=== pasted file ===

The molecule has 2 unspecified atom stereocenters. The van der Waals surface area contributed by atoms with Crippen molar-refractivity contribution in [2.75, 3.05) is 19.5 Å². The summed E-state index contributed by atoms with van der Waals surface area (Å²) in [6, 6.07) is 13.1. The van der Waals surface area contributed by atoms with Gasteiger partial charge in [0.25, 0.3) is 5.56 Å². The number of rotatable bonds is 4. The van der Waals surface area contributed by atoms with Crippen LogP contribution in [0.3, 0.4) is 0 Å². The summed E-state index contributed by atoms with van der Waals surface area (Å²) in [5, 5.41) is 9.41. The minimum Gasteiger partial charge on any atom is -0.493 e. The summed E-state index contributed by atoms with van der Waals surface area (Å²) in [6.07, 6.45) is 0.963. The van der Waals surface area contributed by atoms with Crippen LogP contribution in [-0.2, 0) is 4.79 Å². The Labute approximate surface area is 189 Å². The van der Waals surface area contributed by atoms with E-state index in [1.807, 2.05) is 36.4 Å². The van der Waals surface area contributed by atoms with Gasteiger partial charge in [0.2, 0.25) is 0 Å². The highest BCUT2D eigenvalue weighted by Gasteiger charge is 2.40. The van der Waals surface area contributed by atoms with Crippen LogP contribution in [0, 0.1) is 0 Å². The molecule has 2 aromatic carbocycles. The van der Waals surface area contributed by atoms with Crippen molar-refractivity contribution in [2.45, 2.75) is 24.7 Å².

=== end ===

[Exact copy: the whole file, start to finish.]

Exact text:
The molecule has 2 unspecified atom stereocenters. The van der Waals surface area contributed by atoms with Crippen molar-refractivity contribution in [2.75, 3.05) is 19.5 Å². The summed E-state index contributed by atoms with van der Waals surface area (Å²) in [6, 6.07) is 13.1. The van der Waals surface area contributed by atoms with Gasteiger partial charge in [0.25, 0.3) is 5.56 Å². The number of rotatable bonds is 4. The van der Waals surface area contributed by atoms with Crippen LogP contribution in [0.3, 0.4) is 0 Å². The summed E-state index contributed by atoms with van der Waals surface area (Å²) in [5, 5.41) is 9.41. The minimum Gasteiger partial charge on any atom is -0.493 e. The summed E-state index contributed by atoms with van der Waals surface area (Å²) in [6.07, 6.45) is 0.963. The van der Waals surface area contributed by atoms with Crippen LogP contribution in [-0.2, 0) is 4.79 Å². The Labute approximate surface area is 189 Å². The van der Waals surface area contributed by atoms with E-state index in [1.807, 2.05) is 36.4 Å². The van der Waals surface area contributed by atoms with Gasteiger partial charge in [0.2, 0.25) is 0 Å². The highest BCUT2D eigenvalue weighted by Gasteiger charge is 2.40. The van der Waals surface area contributed by atoms with Crippen LogP contribution in [0, 0.1) is 0 Å². The molecule has 2 aromatic carbocycles. The van der Waals surface area contributed by atoms with Crippen molar-refractivity contribution in [2.45, 2.75) is 24.7 Å².